Finding the universal in the particular

Sometimes, life hands you a sweet surprise. Profile Theatre’s low-profile production of The Young Man From Atlanta is one of these.

Sometimes, life hands you a sweet surprise. Profile Theatre’s low-profile production of The Young Man From Atlanta is one of these.

The theatre’s selections have been interesting—last season it chose Neil Simon, the man behind most of our musical theater zeitgeist, and this season it has chosen to profile Horton Foote. The decision is something of a tribute, as Foote died last March, but Foote was a powerful American playwright who commands an audience no matter the timing.

Foote was a contemporary playwright, well-appreciated for his dedicated exploration of what it means to be a human in our time and country. Popular and expert works include his screenplay adaptations of Harper Lee’s To Kill A Mockingbird and John Steinbeck’s Of Mice And Men. His plays may be less pop-culturally prevalent but are no less outstanding, and The Young Man From Atlanta—a later work—won the 1995 Pulitzer Prize for drama.

Here in Portland, it is well performed under the guidance of director Pat Patton. Will (Tobias Anderson) and Lilly Dale Kidder (JoAnn Johnson) are a married couple approaching retirement age. They have recently lost their only son, probably to a suicidal drowning, and their attempt to cope—together and separately—is the major thread in this play.

In the opening scene, Will is fired from the Houston produce company he’s worked with for 38 years. They need younger men, they tell him, and business is different these days. In this scene, the audience is also introduced to the young man from Atlanta. Randy Carter is an offstage character that lived in an Atlanta boarding house with Will and Lilly Dale’s now-deceased son. Randy claims to have had a very close relationship with their son and frequently contacts the Kidders by phone, by post and in person in an effort to connect.

What does Randy want? Will believes it’s money, and Randy has indeed milked Lilly Dale for tens of thousands of dollars—unbeknownst to Will. Lilly Dale, exhausted by grief and confusion and terrified to acknowledge the possibility of her son’s suicide, happily gave her savings away to Randy. In exchange, he comforted her and assured her that his very dear friend, her only son, was a spiritual man, a Christian man, and that he would never have killed himself. Randy assured Lilly Dale that her son had been happy.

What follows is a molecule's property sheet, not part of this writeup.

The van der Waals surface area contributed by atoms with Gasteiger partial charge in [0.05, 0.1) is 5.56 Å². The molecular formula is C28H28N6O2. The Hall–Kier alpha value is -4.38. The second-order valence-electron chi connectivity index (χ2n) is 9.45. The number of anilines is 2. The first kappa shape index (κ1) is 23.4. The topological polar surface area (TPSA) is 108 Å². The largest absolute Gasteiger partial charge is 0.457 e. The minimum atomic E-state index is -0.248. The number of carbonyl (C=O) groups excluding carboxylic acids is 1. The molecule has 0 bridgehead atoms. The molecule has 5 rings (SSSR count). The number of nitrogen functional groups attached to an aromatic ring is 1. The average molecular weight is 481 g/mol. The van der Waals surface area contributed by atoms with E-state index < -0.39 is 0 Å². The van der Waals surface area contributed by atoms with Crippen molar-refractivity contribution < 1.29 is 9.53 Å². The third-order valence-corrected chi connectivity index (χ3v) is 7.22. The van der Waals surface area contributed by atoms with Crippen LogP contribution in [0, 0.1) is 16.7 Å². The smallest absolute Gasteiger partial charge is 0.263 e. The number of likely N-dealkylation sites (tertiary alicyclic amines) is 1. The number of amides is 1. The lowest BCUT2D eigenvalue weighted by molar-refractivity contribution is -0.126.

Everything comes to a head when Will is fired. Guarding his pride, Will refuses his three months’ notice and leaves immediately, intent on starting his own business. When the banks won’t lend him the capital he needs to start, he turns to his own assets—and Lilly Dale’s. Because more than half of her known savings is gone, Lilly Dale has to confess to her frequent contact with Randy Carter. This enrages her husband, prompts a heart attack, and furthers the wedge between them.

Tobias Anderson is excellent as Will Kidder. He is absolutely believable and compelling throughout, though he does lack a convincing (or consistent) Texan accent. JoAnn Johnson also shines as Lilly Dale Kidder, certainly a difficult character to portray. The supporting cast is talented and enthusiastic.

Scenic designer Mina Kinukawa has done an incredible job, creating the dollhouse living room set of a television family comedy and displaying it easily and intimately in a very small theater. Costume designer DeeDee Remington also deserves a nod for her male characters’ perfectly tailored suits and her female characters’ smart dresses.

In a very Faulknerian tradition, Horton Foote settled on the fictional town of Harrison, Texas as the setting for his 40+ plays, often revisiting characters and chance happenings. On his classification as a regionalist, Foote wrote, “What you try to find is the universal in the particular. That’s the search.”

In the particulars of a married couple losing their son, their livelihood, and their sense of emotional security, there is much to find about what it means to operate as a human being in this world. This is a play about family, about secrets and about healing. With a wonderful cast and crew, it’s not to be missed.